Thursday, November 26, 2009

Ivan Reitman interview

I got the opportunity to speak with director and producer Ivan Reitman last week. I watched Ghostbusters when I was little, I totally never ever thought I'd one day get to talk to the man responsible! I geeked out on this one. I couldn't help it.

The interview is part of the coverage for the Whistler Film Festival, which I'll be covering live next weekend for

Ivan Reitman on the set of Twins (1988) with Danny DeVito and Arnold Schwarzenegger.

Ivan Reitman on the set of Twins (1988) with Danny DeVito and Arnold Schwarzenegger.

Credit: supplied

Top of his game

Ivan Reitman, the famed 64-year-old director and producer, often falls into the category of “Really? He’s Canadian?” Hollywood is, of course, chock-full of high-profile northerners often mistaken for American by virtue of the magnitude of their fame, including Jim Carrey, Mike Myers, and Saturday Night Live creator and film producer Lorne Michaels.

But few have been as successful or as influential as the Toronto-raised Reitman, who, over four decades, has directed and produced box-office-smash comedies including Meatballs, Ghostbusters, and, more recently, I Love You, Man. Reitman is being honoured for his cinematic achievements on Friday, December 4, at the Whistler Film Festival — a tribute that comes at the cusp of what seems to be a Reitman revival, what with him having produced two films this year (Atom Egoyan’s Chloe, and son Jason’s Up in the Air), and the recent news that he’s set to produce and direct Ghostbusters III in 2010.

“I met with the writers just yesterday morning for breakfast,” Reitman says, over the phone from his L.A.-based office, about the long-rumoured Ghostbusters sequel. “I was giving them notes on some of the pages, and we’re going to try to get a good draft done by the beginning of next year. And once we have that... we’ll be assembling the original cast and the new cast, and [we’ll] make the movie.”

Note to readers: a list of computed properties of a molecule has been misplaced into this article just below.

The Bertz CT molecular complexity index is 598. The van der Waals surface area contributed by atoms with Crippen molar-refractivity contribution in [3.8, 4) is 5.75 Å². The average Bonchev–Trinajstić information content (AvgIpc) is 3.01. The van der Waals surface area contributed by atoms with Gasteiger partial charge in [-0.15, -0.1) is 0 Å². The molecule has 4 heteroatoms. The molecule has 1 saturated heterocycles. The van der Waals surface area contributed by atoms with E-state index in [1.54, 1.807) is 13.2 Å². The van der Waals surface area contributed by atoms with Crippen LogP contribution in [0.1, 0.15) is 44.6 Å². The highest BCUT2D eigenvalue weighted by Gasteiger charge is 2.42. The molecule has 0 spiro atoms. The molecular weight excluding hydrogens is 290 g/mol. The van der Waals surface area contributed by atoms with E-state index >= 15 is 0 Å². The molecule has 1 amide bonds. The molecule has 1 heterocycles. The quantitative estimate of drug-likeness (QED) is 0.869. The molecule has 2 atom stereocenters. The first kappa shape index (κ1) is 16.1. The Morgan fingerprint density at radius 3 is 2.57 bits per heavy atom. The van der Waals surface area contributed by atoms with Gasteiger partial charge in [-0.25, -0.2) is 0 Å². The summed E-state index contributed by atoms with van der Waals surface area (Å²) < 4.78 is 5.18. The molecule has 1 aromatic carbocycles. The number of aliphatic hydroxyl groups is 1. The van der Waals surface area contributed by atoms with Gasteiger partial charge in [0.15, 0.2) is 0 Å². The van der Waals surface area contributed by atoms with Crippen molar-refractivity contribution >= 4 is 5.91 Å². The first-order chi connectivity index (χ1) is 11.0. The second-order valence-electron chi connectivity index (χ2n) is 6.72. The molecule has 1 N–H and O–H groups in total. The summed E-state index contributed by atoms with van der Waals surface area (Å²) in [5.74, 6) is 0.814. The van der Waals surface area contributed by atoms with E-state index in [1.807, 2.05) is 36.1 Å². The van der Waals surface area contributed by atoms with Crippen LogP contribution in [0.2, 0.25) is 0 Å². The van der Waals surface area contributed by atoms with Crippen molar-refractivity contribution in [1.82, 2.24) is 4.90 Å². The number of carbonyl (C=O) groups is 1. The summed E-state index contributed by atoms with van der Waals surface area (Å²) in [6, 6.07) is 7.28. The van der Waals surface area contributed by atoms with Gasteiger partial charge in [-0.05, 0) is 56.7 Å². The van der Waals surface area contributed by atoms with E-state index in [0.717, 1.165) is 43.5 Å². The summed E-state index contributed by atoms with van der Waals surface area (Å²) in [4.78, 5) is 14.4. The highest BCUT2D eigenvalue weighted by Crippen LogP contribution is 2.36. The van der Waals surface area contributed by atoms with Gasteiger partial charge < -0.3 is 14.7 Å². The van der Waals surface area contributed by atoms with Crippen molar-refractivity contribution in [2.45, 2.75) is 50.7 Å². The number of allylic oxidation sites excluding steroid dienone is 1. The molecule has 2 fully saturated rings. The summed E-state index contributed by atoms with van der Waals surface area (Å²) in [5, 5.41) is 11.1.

For Reitman, who, according to, currently has at least six movies in development, directing means returning to the lessons he’s learned since the 1973 horror-comedy Cannibal Girls, and his attempt to turn two years of hard work drafting the script for Animal House, the seminal 1978 frat-house comedy starring John Belushi, into his first major motion picture. That directing job ended up going to John Landis instead. “Having made only one $12,000 independent horror-comedy before, Universal was not ready to let me direct, and that was a heartbreaker,” Reitman recalls. “I realized I need to get back and sort of direct another small film and rebuild my career.”

Reitman assumed directorial duties for the comedy classic Meatballs in 1979, the first in a string of hits that included Stripes and Ghostbusters, which were also starring vehicles for Bill Murray, whom Reitman refers to as “genius.”

“I learn something [throughout all my films], but I think the great thing about Meatballs is that I had the opportunity to work with Bill Murray, who’s such a talented writer as well as performer,” Reitman says. “Some of his ideas were so good, I had to be very nimble on my feet. Instead of getting my back up and getting into a fight about just doing what I thought was important, I learned to work faster and make use of good ideas that came to me from others as part of the filming process, and learned to be fast enough to accommodate and still make the kind of schedule we were under. And mostly learning about funny, because funny is really hard. Everyone says so, and it actually really is.”